Secondary outcome data were collected in REDCap (18) using organizational reporting systems. Validated survey instruments were administered with verbal consent to a randomly selected subsample of patients (19) care partners (20), and providers to assess care plan concordance (21, 22). Patient satisfaction data were collected through telephone using the Hospital Consumer Assessment of Healthcare Providers and Systems (HCAHPS) (23) survey 6 weeks after discharge.
Hospitalized patients (or a care partner) as well as their bedside nurse and a physician were interviewed at least 48 hours into admission using a validated care plan concordance assessment tool (22) modified to include the patient’s key recovery goal (24). Outcome measure definitions, surveys, and data sources are included in Table 1.
Process measures included the number of patients/care partners who provided informed consent to use the patient portal. Statistical Analysis Based on previously reported AE rates (2) and the effect of communication interventions (8) in critical care, we hypothesized that there would be a 28% decrease in the rate of AEs in the baseline period to the intervention group. We estimated that a total sample size of 1,800 would provide a statistical power of 80% to detect this decrease, at a two-sided significance level of 5% using a propensity-adjusted two sample Poisson test (30). Assignment Healthcare Information Technology Trends Paper.
Demographic characteristics for patient admissions are described using proportions for dichotomous variables and means for continuous variables. Demographics are compared before and during the intervention using Pearson’s chi-square test for dichotomous variables and Wilcoxon rank-sum tests for continuous variables. We used weighted propensity score methods to account for differences in observed participant characteristics between the baseline and intervention periods. Discussion: Healthcare Information Technology Trends.
For the patient/care partner surveys, the following demographics are adjusted: gender, age, education, race, selfreported health status (patient), and relationship to patient (care partner). Using the weighted propensity score method, each patient was weighted by the inverse propensity of being in the baseline or intervention period in all analyses.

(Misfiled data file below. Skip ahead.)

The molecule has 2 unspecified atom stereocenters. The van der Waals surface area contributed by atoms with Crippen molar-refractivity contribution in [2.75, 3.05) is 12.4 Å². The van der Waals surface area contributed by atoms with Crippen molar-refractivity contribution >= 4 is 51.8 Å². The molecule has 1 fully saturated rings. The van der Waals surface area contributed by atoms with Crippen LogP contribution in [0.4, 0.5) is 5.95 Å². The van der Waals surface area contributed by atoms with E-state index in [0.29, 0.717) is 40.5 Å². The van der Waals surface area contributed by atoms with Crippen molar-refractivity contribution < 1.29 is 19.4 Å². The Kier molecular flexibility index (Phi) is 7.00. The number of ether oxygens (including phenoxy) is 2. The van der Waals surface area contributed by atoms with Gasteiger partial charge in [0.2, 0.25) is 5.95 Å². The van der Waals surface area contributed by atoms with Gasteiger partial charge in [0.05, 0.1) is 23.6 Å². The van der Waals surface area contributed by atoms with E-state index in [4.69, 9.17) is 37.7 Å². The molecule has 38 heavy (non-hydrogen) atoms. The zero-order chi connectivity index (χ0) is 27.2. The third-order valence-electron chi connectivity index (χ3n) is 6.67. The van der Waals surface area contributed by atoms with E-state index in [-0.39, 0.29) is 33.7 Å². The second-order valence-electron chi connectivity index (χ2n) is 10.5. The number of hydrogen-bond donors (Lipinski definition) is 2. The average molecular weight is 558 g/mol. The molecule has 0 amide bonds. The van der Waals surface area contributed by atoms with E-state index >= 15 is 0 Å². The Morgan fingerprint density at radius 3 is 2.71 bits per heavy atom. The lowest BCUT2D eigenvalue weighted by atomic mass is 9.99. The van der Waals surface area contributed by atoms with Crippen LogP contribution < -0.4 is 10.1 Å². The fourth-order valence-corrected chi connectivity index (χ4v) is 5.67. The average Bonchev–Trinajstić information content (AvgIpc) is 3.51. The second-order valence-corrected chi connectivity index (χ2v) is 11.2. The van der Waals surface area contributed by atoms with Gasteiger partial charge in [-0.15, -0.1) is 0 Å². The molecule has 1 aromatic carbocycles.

The propensity was estimated using logistic regression with potential confounders as covariates. Weighted propensity score methods control for confounding factors better than regression models alone (31). Assignment: Healthcare Information Technology Trends Paper.
The robust SEs used with the weighted propensity score approach also accounted for repeated measures (stays) on the same patient (patients who had multiple stays during the study). AE rates were compared using Poisson regression, with a dichotomous covariate for before versus after the August 2017 • Volume 45 • Number 8 Copyright © 2017 by the Society of Critical Care Medicine and Wolters Kluwer Health, Inc. All Rights Reserved. Online Clinical Investigations Promoting Respect and Ongoing Safety Through Patient Engagement Communication and Technology Outcome Measures, Timing, Data Sources, and Methods TABLE 1. Assignment Healthcare Information Technology Trends Paper.
Measure Timing Data Source Method/Tool Ongoing (independent of Promoting Respect and Ongoing Safety through Patient Engagement Communication and Technology Project) BWH Quality and Infection Control Departments Used standard definitions (25–28) for measures that involved data routinely collected by the BWH Quality and Infection Control Departments (external to study team) and events submitted by clinicians Care partner (family) reported experience and satisfaction Prior to transfer from ICU In-person survey with care partner/family by research staff FS-ICU (20) composite score based on average of all 24 items (FSICU total, satisfaction with care, and satisfaction with decisionmaking) FS-ICU includes a 5-point Likert scale 1 (excellent) to 5 (poor). Assignment: Healthcare Information Technology Trends Paper.
All items give response option “not applicable.” 1) A random sample of care partners 2) Sample size based on power calculation Patient reported experience and satisfaction 45 d after discharge from hospital Telephone Survey of Patients by research staff Hospital Consumer Assessment of Healthcare Providers and Systems survey (29) “Top Box Score” e.g., Patients who gave their hospital a rating of 9 or 10 on a scale from 0 (lowest) to 10 (highest) 1) Random sample of care partners 2) Sample size based on power calculation Care plan concordance: The degree of agreement of patient’s overall goal for hospitalization between patient/ care partner, responding physician, and nurse. Assignment Healthcare Information Technology Trends Paper.
At time of transfer (ICU) Patients, care partner/family, physician, nurse interviews Interview based survey based on Haberle (24) 1) Random sample of care partners 2) Sample size based on power calculation Healthcare utilization (proxy) Post discharge BWH administrative data Administrative report 1) Length of stay 2) 30-d readmission Ag… Discussion:Assignment Healthcare Information Technology Trends Paper.